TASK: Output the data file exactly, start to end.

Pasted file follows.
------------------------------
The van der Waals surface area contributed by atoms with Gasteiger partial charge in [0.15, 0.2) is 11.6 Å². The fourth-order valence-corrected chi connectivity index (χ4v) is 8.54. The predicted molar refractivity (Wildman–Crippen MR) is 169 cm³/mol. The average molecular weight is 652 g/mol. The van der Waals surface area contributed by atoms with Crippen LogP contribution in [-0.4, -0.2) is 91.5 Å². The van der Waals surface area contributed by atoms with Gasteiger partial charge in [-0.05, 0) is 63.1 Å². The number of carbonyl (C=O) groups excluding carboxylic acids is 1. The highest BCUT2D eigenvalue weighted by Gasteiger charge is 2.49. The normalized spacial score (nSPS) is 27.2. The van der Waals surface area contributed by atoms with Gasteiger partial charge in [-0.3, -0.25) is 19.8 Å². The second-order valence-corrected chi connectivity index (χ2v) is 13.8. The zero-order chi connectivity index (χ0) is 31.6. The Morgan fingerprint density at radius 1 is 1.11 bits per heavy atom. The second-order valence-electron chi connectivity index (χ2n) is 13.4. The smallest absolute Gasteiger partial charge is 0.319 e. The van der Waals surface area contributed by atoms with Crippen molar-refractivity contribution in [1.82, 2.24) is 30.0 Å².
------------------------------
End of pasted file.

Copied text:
The van der Waals surface area contributed by atoms with Gasteiger partial charge in [0.15, 0.2) is 11.6 Å². The fourth-order valence-corrected chi connectivity index (χ4v) is 8.54. The predicted molar refractivity (Wildman–Crippen MR) is 169 cm³/mol. The average molecular weight is 652 g/mol. The van der Waals surface area contributed by atoms with Crippen LogP contribution in [-0.4, -0.2) is 91.5 Å². The van der Waals surface area contributed by atoms with Gasteiger partial charge in [-0.05, 0) is 63.1 Å². The number of carbonyl (C=O) groups excluding carboxylic acids is 1. The highest BCUT2D eigenvalue weighted by Gasteiger charge is 2.49. The normalized spacial score (nSPS) is 27.2. The van der Waals surface area contributed by atoms with Gasteiger partial charge in [-0.3, -0.25) is 19.8 Å². The second-order valence-corrected chi connectivity index (χ2v) is 13.8. The zero-order chi connectivity index (χ0) is 31.6. The Morgan fingerprint density at radius 1 is 1.11 bits per heavy atom. The second-order valence-electron chi connectivity index (χ2n) is 13.4. The smallest absolute Gasteiger partial charge is 0.319 e. The van der Waals surface area contributed by atoms with Crippen molar-refractivity contribution in [1.82, 2.24) is 30.0 Å².